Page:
The states in December joined a lawsuit in U.S. District Court in South Carolina by environmental groups seeking to reverse the authority that the National Marine Fisheries Service gave to five companies to conduct “seismic airgun surveys for oil and gas in coastal water” off the Atlantic Coast.
Now, the attorneys general are also supporting the request to halt that authorization as the case continues.
“The five authorizations allow nearly 850 combined days of around-the-clock activity, amounting to more than five million total seismic airgun blasts,” the original lawsuit states. “The authorized surveys will injure and disturb whales and dolphins hundreds of thousands of times, including critically endangered North Atlantic right whales.”
Frosh and the attorneys general of Connecticut, Delaware, Maine, Massachusetts, New Jersey, New York, North Carolina and Virginia argued in the motion filed Tuesday that halting the tests is in the “public interest” because they could disrupt a “coastal ecosystem on which 1.4 million commercial fishing, tourism and recreation jobs depend.”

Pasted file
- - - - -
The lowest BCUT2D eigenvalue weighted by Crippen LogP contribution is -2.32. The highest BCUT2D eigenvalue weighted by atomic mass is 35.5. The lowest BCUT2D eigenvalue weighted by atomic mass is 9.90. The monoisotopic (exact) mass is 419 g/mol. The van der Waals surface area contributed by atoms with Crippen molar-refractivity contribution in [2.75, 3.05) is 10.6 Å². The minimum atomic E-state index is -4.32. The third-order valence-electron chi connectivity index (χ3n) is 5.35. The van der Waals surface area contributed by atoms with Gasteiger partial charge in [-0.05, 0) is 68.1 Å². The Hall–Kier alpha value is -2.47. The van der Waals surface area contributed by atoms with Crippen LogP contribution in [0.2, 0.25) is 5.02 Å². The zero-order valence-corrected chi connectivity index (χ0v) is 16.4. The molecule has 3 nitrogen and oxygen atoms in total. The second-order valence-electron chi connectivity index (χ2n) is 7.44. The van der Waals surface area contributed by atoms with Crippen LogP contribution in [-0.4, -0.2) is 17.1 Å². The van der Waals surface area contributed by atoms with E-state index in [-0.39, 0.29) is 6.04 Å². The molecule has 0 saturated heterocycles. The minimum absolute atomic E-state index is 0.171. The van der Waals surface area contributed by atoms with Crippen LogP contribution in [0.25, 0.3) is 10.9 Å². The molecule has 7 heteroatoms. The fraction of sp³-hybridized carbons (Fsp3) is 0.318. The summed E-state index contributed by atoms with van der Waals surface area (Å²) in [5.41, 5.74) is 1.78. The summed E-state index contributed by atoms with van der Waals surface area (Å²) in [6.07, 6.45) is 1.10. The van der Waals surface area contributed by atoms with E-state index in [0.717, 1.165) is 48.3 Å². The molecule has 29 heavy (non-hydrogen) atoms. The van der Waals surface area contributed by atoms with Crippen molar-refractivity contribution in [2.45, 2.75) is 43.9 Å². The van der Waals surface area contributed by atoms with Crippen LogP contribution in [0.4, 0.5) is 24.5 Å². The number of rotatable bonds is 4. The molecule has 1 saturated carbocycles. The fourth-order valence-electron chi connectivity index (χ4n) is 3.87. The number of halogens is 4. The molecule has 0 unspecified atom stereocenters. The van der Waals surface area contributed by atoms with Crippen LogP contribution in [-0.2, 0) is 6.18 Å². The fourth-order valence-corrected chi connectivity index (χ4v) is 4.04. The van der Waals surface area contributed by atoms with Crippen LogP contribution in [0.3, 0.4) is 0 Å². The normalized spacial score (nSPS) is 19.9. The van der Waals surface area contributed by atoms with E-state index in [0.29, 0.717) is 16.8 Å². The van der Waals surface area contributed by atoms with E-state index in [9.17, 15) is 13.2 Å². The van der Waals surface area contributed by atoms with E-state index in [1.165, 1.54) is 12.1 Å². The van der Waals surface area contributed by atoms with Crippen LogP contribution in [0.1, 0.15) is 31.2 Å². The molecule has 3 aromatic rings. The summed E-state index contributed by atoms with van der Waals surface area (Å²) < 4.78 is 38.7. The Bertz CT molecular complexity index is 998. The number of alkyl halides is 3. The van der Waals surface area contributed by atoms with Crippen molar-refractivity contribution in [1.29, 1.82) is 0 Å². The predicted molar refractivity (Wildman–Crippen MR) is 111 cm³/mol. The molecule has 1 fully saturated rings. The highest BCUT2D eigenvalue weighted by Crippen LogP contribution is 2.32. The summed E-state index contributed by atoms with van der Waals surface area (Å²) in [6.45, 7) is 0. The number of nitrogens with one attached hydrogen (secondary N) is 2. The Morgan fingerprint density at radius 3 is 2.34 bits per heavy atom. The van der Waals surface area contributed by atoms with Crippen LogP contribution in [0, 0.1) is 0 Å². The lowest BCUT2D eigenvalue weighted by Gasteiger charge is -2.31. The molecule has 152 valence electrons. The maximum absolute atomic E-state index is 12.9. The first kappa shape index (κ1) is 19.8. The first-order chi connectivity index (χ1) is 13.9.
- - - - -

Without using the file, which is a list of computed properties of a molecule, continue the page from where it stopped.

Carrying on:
Frosh and other attorneys general had urged the national fisheries agency in 2017 to deny the applications by the companies to conduct testing that the federal government says will cause 373,000 instances of “incidental harassment.”
The agency authorized the tests in November 2018, a decision that the environmental groups and attorneys general say violates federal laws protecting endangered species and the environment.
“While the administration continues to place the interests of the fossil fuel industry ahead of our precious natural resources, attorneys general up and down the Atlantic coast will continue to fight these and other efforts to open the waters off our shores to drilling for oil and gas,” Frosh said in a statement.
The lawsuit seeking to undo the authorizations was filed in December by several environmental groups, including the Natural Resources Defense Council, the Sierra Club, Oceana and state organizations.
“The ocean is an acoustic world. Sound travels far more efficiently underwater than through the air,” the lawsuit states. “Whales, dolphins, and other marine species depend on sound to find mates, forage, avoid predators, navigate, and communicate — in short, for virtually every vital life function.”